There will always be a norm, no matter the circumstances, in society, business, or an organization. What do you wear for this kind of event? How will you respond when someone tells you this? In today’s episode, host John Laurito talks about the importance of establishing the norm as the leader of your life, business, or family. He tells us how setting the standard of behavior of approaching things or situations can avoid misunderstandings and confusion.
[3:51] Society’s norms
[8:26] Establishing norms
185 – Creating your norms
John Over the last two decades, I’ve been on a quest to learn everything I can about leadership obsessed with what makes the best leaders so good after running companies small and large for the last 20 years. Today, I speak on stages all across the world to audiences who are interested in that same question. My name’s John Laurito and I’m your host. I invite you to join me on this journey as we explore this topic. What makes the best leaders so good? Welcome to tomorrow’s leader.
John OK, welcome to today’s episode of Tomorrow’s Leader, where we dove deep on all things related to leading yourself and leading others. I’m Jon Laurito, your host today and every day and every day today on Tomorrow’s Leader. Wow, man, I actually started doing that. Could do a whole new opening starts Friday at a theater near you. Tomorrow’s leader with John Laurito. Be prepared to be amazed and tune in to tomorrow’s leader with John Laurito starts Friday at a theater near you.
John Wow. All right. Okay. I know if this thing doesn’t work out, I know what I’m doing. All right. So storytime. Yes, storytime. A favorite time of the day. My favorite time of the podcast. So I had a friend, a good friend of mine, who had invited me to go to a, it was like a charity function at an art gallery. And I’m like, OK, let’s call it sounds like a fun time. And he said, it’s black tie and it’s, you know, we’re going to raise money for this man, blah, blah, blah, like, OK, we’re cool. This is like a pretty ritzy thing. And I had a tux, hadn’t worn the tux in a long time. So I’m like, but, you know, what I didn’t have is I didn’t have a shirt, I didn’t have the cufflinks, all that kind of stuff. I didn’t have a tie. I’m like, jeez, all right, I got to go get some stuff before I go to this.
John So I went to the store, got all my stuff. This was like a Saturday. And it was in the streets. It was in Newbury Street in Boston for those Boston Knights. You know what I’m talking about? Gregory Street. And there’s a great art gallery where you’re kind of walking down the street and walk up the steps. And there was in one of those. So they had a table on right before you walk into the steps to get up to the place with the people that were greeting you and everything. And here I’m walking. It’s Saturday afternoon. I’m walking down Newbury Street in a tuxedo and blah, blah, blah. And I walk up to the desk, the table, whatever, where they’re checking people in. And the lady is looking down and she looks up at me and she goes, oh, oh my gosh, you look so nice. And I’m thinking doesn’t everybody look like this, and I said, well, thank you very much.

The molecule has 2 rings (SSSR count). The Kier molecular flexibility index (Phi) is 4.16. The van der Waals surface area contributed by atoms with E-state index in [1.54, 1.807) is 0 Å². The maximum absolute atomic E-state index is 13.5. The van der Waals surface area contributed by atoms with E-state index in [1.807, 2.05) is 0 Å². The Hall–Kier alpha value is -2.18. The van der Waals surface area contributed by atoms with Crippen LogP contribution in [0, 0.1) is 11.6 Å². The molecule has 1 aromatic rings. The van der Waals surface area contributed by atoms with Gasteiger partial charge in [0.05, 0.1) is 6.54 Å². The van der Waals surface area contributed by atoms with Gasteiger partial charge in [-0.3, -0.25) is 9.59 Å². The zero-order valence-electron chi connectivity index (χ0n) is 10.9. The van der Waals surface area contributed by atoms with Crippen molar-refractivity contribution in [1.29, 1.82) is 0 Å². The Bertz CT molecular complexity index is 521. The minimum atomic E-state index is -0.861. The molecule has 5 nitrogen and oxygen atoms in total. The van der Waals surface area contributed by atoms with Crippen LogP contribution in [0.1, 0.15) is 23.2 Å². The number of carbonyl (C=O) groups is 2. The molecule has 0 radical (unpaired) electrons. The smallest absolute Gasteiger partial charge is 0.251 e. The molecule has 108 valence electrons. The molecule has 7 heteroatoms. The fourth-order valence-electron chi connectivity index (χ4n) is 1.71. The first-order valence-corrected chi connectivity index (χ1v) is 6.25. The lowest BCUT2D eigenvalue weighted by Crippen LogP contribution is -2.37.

John I said, this is a black-tie event, right? And she said, no, but that’s OK. You look fantastic. I’m like, wait a sec. What do you mean, no? My friend said this was a black-tie event. And. And she says, no, it’s OK, though. Come on in. So I go in, I walk in and there is nobody in a tuxedo. I’m the only one in a tuxedo. And everybody is in, you know, casual to dress clothes. There are people in jeans, put it that way. And I’m clearly the one guy I walk in there, looks over. Wow. Let’s see, where is he coming from now to this day? And this is a credit to Larry Post. Thank you, Larry Post for being the funny guy that did this. I know you say that this was not intentional. I disagree. I think it was a really funny prank.
John And anyway, it made for a cool evening. Anyways, I finally got into it and I’m like, whatever, it doesn’t matter. And it was fun. It was a really, really cool event. But I thought it was a funny story. But here’s my point is everybody in society kind of gravitates toward the norms, you know, whatever that norm is. And your organization has a norm. And most people there are some people that are outliers that don’t subscribe to this, but most people feel most comfortable doing what everybody else is doing. They feel more comfortable dressed as everybody else is dressing. They feel more comfortable talking the way other people do with the same opinions that other people have. They feel more comfortable doing the level of activity that other people have. They are more comfortable kind of being in the middle unnoticed.